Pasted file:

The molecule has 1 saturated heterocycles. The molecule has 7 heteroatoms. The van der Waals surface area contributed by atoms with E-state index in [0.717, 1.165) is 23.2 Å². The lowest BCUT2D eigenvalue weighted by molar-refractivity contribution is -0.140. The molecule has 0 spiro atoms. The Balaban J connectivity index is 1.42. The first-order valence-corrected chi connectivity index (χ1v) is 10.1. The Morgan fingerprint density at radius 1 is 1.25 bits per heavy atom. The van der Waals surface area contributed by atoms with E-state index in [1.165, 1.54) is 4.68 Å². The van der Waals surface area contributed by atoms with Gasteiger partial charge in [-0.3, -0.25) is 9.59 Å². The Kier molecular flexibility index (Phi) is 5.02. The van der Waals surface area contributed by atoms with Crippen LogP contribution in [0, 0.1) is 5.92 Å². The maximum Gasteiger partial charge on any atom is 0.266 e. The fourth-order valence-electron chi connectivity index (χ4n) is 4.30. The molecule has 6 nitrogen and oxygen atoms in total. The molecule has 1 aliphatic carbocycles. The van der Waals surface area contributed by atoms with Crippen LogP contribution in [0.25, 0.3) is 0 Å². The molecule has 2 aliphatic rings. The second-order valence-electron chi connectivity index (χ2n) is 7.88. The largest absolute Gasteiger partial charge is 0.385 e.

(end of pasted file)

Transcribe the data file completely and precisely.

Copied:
The molecule has 1 saturated heterocycles. The molecule has 7 heteroatoms. The van der Waals surface area contributed by atoms with E-state index in [0.717, 1.165) is 23.2 Å². The lowest BCUT2D eigenvalue weighted by molar-refractivity contribution is -0.140. The molecule has 0 spiro atoms. The Balaban J connectivity index is 1.42. The first-order valence-corrected chi connectivity index (χ1v) is 10.1. The Morgan fingerprint density at radius 1 is 1.25 bits per heavy atom. The van der Waals surface area contributed by atoms with E-state index in [1.165, 1.54) is 4.68 Å². The van der Waals surface area contributed by atoms with Gasteiger partial charge in [-0.3, -0.25) is 9.59 Å². The Kier molecular flexibility index (Phi) is 5.02. The van der Waals surface area contributed by atoms with Crippen LogP contribution in [0, 0.1) is 5.92 Å². The maximum Gasteiger partial charge on any atom is 0.266 e. The fourth-order valence-electron chi connectivity index (χ4n) is 4.30. The molecule has 6 nitrogen and oxygen atoms in total. The molecule has 1 aliphatic carbocycles. The van der Waals surface area contributed by atoms with Crippen LogP contribution in [0.25, 0.3) is 0 Å². The molecule has 2 aliphatic rings. The second-order valence-electron chi connectivity index (χ2n) is 7.88. The largest absolute Gasteiger partial charge is 0.385 e.